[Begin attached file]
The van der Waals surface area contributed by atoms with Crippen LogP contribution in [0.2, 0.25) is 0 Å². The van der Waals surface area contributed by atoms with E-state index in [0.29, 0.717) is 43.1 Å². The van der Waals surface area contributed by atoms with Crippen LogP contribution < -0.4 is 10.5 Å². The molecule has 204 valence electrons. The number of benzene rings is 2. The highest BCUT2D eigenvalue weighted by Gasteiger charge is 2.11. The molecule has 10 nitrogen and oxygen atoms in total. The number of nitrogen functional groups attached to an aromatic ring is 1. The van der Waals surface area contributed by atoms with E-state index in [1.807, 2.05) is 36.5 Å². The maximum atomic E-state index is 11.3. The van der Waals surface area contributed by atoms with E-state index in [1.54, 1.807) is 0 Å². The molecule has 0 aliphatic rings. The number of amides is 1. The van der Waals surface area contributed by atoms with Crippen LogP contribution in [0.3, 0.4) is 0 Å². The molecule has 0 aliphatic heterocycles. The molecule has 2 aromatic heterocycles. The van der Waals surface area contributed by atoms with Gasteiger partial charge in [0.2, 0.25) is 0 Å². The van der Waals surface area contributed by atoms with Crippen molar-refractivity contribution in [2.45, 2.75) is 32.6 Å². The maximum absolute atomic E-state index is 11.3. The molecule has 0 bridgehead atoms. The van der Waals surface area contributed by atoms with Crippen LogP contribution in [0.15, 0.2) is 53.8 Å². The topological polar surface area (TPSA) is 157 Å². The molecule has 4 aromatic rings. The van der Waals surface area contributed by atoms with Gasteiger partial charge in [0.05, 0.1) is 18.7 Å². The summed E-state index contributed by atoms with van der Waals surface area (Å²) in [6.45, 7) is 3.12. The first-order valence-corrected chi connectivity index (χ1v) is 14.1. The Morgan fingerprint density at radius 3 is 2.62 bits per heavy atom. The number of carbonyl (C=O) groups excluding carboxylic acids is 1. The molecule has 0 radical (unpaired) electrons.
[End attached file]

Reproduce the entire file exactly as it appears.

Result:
The van der Waals surface area contributed by atoms with Crippen LogP contribution in [0.2, 0.25) is 0 Å². The van der Waals surface area contributed by atoms with E-state index in [0.29, 0.717) is 43.1 Å². The van der Waals surface area contributed by atoms with Crippen LogP contribution < -0.4 is 10.5 Å². The molecule has 204 valence electrons. The number of benzene rings is 2. The highest BCUT2D eigenvalue weighted by Gasteiger charge is 2.11. The molecule has 10 nitrogen and oxygen atoms in total. The number of nitrogen functional groups attached to an aromatic ring is 1. The van der Waals surface area contributed by atoms with E-state index in [1.807, 2.05) is 36.5 Å². The maximum atomic E-state index is 11.3. The van der Waals surface area contributed by atoms with E-state index in [1.54, 1.807) is 0 Å². The molecule has 0 aliphatic rings. The number of amides is 1. The van der Waals surface area contributed by atoms with Crippen LogP contribution in [0.3, 0.4) is 0 Å². The molecule has 0 aliphatic heterocycles. The molecule has 2 aromatic heterocycles. The van der Waals surface area contributed by atoms with Gasteiger partial charge in [0.2, 0.25) is 0 Å². The van der Waals surface area contributed by atoms with Crippen molar-refractivity contribution in [2.45, 2.75) is 32.6 Å². The maximum absolute atomic E-state index is 11.3. The molecule has 0 bridgehead atoms. The van der Waals surface area contributed by atoms with Crippen LogP contribution in [0.15, 0.2) is 53.8 Å². The topological polar surface area (TPSA) is 157 Å². The molecule has 4 aromatic rings. The van der Waals surface area contributed by atoms with Gasteiger partial charge in [0.05, 0.1) is 18.7 Å². The summed E-state index contributed by atoms with van der Waals surface area (Å²) in [6.45, 7) is 3.12. The first-order valence-corrected chi connectivity index (χ1v) is 14.1. The Morgan fingerprint density at radius 3 is 2.62 bits per heavy atom. The number of carbonyl (C=O) groups excluding carboxylic acids is 1. The molecule has 0 radical (unpaired) electrons.